ICD-10 readiness: shaky optimism
ICD-10 is officially a month away and all indications suggest this Oct. 1 will be the day that finally matters for the code set conversion.
Despite multiple delays, years of controversy, and billions invested into the transition, however, the persistent question remains: Exactly how ready are providers for ICD-10?
There are no easy answers. Research published Tuesday morning, in fact, indicates that 85 percent of respondents are optimistic that they will be ready -- but the plot thickens because 57 percent also answered that they are not on track right now.
That's according to an August 2015 study by Porter Research and commissioned by Navicure. Like any survey either conducted or sponsored by a vendor, the results should be considered alongside the fact that Navicure sells cloud-based billing and payment solutions and stands to benefit, if not gain customers, by bringing this information to the industry's attention.
But it's also worth noting that other studies have found ICD-10 readiness a bit disconcerting, most notably the Workgroup for Electronic Data Interchange, the industry's seminal gauge on where healthcare organizations stand. WEDI cited findings in early August that while larger providers are nearing readiness their smaller brethren are likely to experience claims and cash flow disruption; Porter and Navicure's survey spanned a broad range of provider sizes with the majority of respondents working at groups with 10 or fewer physicians.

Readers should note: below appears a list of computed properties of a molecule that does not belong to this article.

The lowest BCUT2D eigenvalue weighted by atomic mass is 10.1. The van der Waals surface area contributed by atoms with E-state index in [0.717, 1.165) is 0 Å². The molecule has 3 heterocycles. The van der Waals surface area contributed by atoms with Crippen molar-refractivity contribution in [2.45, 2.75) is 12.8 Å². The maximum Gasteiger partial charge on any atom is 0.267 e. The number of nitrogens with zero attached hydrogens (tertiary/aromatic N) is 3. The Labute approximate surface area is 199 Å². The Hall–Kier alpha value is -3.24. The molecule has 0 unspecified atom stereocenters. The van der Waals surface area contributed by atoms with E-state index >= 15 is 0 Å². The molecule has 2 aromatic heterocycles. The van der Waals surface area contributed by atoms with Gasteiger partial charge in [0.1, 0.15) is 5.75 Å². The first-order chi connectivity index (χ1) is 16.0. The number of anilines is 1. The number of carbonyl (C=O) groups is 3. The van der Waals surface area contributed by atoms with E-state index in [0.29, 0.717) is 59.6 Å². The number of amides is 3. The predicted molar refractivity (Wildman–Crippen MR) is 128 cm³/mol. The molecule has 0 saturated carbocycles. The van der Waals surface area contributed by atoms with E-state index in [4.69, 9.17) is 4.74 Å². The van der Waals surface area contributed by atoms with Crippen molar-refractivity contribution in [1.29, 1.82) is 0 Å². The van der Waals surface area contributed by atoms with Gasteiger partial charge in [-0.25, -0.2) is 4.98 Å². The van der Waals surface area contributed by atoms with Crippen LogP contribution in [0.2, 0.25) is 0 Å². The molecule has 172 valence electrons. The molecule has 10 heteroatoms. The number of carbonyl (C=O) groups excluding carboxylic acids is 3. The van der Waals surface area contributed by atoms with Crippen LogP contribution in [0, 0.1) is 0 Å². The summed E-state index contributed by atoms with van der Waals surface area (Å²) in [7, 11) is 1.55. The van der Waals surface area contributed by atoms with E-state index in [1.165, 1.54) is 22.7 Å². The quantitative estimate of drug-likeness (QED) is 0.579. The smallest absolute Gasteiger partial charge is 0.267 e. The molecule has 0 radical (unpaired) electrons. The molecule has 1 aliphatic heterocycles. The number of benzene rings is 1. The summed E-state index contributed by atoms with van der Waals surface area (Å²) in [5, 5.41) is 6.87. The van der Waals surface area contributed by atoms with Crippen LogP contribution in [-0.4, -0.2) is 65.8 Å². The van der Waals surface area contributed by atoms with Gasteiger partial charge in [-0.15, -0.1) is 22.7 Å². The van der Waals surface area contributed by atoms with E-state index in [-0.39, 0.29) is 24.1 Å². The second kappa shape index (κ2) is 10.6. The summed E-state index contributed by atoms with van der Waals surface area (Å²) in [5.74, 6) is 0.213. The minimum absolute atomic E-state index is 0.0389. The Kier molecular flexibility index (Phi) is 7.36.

The companies boiled their findings down to two words: shaky optimism.
Part of the latter is the 43 percent who said they are on track today, a doubling of the research Navicure published earlier this year putting that number at 21 percent. Yet even among those who either will or at least hope to be ready by Oct. 1, more than half anticipate that "negative impacts on their organization's finances, operations and staff morale" will result from the ICD-10 conversion.
"It is not too late to prepare for the transition," Porter and Navicure advise in the report, which Healthcare IT News obtained an exclusive early look at on Monday. "Organizations should begin end-to-end testing if they haven't already, especially knowing their major concern is the impact of cash flow from ICD-10."
That last tidbit -- respondents biggest concern being disrupted cash flow -- was another survey finding. Others include negative impacts on: clinical documentation improvement, the patient experience, staff productivity.
What concerns you the most about the ICD-10 conversion? Something on the above list or a different matter entirely?